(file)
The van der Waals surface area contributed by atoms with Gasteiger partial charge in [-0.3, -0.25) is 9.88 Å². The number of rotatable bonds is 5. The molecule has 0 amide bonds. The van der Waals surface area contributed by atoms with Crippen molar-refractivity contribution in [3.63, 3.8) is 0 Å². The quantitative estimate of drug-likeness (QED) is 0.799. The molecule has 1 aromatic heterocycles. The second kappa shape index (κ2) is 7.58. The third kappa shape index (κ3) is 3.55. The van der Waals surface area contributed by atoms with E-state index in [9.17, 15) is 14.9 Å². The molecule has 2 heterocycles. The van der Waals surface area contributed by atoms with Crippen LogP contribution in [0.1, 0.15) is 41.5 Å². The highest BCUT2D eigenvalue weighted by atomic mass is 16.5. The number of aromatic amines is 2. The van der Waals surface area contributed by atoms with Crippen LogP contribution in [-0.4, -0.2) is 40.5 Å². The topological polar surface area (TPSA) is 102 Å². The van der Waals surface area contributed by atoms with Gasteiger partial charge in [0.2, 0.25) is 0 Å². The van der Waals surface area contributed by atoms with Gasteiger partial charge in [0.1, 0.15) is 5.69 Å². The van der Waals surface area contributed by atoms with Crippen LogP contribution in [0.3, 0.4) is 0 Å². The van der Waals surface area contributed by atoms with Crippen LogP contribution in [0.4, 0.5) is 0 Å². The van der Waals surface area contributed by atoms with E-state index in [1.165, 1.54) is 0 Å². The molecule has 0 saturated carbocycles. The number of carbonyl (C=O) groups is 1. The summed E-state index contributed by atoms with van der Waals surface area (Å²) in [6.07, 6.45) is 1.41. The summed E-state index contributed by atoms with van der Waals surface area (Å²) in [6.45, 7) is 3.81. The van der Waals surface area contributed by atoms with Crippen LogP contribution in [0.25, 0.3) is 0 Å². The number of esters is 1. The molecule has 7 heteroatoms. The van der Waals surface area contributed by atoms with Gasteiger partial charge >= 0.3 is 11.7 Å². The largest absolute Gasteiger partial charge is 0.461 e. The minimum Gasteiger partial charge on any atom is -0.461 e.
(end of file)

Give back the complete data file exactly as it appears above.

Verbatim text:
The van der Waals surface area contributed by atoms with Gasteiger partial charge in [-0.3, -0.25) is 9.88 Å². The number of rotatable bonds is 5. The molecule has 0 amide bonds. The van der Waals surface area contributed by atoms with Crippen molar-refractivity contribution in [3.63, 3.8) is 0 Å². The quantitative estimate of drug-likeness (QED) is 0.799. The molecule has 1 aromatic heterocycles. The second kappa shape index (κ2) is 7.58. The third kappa shape index (κ3) is 3.55. The van der Waals surface area contributed by atoms with E-state index in [9.17, 15) is 14.9 Å². The molecule has 2 heterocycles. The van der Waals surface area contributed by atoms with Crippen LogP contribution in [0.1, 0.15) is 41.5 Å². The highest BCUT2D eigenvalue weighted by atomic mass is 16.5. The number of aromatic amines is 2. The van der Waals surface area contributed by atoms with Crippen LogP contribution in [-0.4, -0.2) is 40.5 Å². The topological polar surface area (TPSA) is 102 Å². The van der Waals surface area contributed by atoms with Gasteiger partial charge in [0.2, 0.25) is 0 Å². The van der Waals surface area contributed by atoms with Gasteiger partial charge in [0.1, 0.15) is 5.69 Å². The van der Waals surface area contributed by atoms with Crippen LogP contribution in [0.3, 0.4) is 0 Å². The van der Waals surface area contributed by atoms with Crippen LogP contribution in [0.4, 0.5) is 0 Å². The van der Waals surface area contributed by atoms with E-state index in [1.165, 1.54) is 0 Å². The molecule has 0 saturated carbocycles. The number of carbonyl (C=O) groups is 1. The summed E-state index contributed by atoms with van der Waals surface area (Å²) in [6.07, 6.45) is 1.41. The summed E-state index contributed by atoms with van der Waals surface area (Å²) in [6.45, 7) is 3.81. The van der Waals surface area contributed by atoms with Crippen LogP contribution in [0.25, 0.3) is 0 Å². The number of esters is 1. The molecule has 7 heteroatoms. The van der Waals surface area contributed by atoms with Gasteiger partial charge >= 0.3 is 11.7 Å². The largest absolute Gasteiger partial charge is 0.461 e. The minimum Gasteiger partial charge on any atom is -0.461 e.